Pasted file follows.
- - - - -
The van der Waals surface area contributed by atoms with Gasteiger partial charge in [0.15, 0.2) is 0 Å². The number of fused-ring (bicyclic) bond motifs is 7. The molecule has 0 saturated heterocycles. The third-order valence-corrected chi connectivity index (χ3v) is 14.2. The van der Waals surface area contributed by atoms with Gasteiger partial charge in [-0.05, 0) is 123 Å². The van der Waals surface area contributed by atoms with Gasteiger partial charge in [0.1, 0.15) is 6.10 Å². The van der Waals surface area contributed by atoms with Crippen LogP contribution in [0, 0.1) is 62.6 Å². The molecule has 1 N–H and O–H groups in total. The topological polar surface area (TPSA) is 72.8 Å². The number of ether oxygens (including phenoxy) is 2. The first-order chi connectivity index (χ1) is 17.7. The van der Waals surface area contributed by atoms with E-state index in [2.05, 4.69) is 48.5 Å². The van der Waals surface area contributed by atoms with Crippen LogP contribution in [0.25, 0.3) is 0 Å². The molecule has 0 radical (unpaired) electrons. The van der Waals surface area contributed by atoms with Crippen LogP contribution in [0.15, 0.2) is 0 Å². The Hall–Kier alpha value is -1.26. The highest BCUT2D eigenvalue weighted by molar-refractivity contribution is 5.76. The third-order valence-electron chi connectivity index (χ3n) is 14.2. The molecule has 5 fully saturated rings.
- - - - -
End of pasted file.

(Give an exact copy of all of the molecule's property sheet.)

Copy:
The van der Waals surface area contributed by atoms with Gasteiger partial charge in [0.15, 0.2) is 0 Å². The number of fused-ring (bicyclic) bond motifs is 7. The molecule has 0 saturated heterocycles. The third-order valence-corrected chi connectivity index (χ3v) is 14.2. The van der Waals surface area contributed by atoms with Gasteiger partial charge in [-0.05, 0) is 123 Å². The van der Waals surface area contributed by atoms with Gasteiger partial charge in [0.1, 0.15) is 6.10 Å². The van der Waals surface area contributed by atoms with Crippen LogP contribution in [0, 0.1) is 62.6 Å². The molecule has 1 N–H and O–H groups in total. The topological polar surface area (TPSA) is 72.8 Å². The number of ether oxygens (including phenoxy) is 2. The first-order chi connectivity index (χ1) is 17.7. The van der Waals surface area contributed by atoms with E-state index in [2.05, 4.69) is 48.5 Å². The van der Waals surface area contributed by atoms with Crippen LogP contribution in [0.25, 0.3) is 0 Å². The molecule has 0 radical (unpaired) electrons. The van der Waals surface area contributed by atoms with Crippen LogP contribution in [0.15, 0.2) is 0 Å². The Hall–Kier alpha value is -1.26. The highest BCUT2D eigenvalue weighted by molar-refractivity contribution is 5.76. The third-order valence-electron chi connectivity index (χ3n) is 14.2. The molecule has 5 fully saturated rings.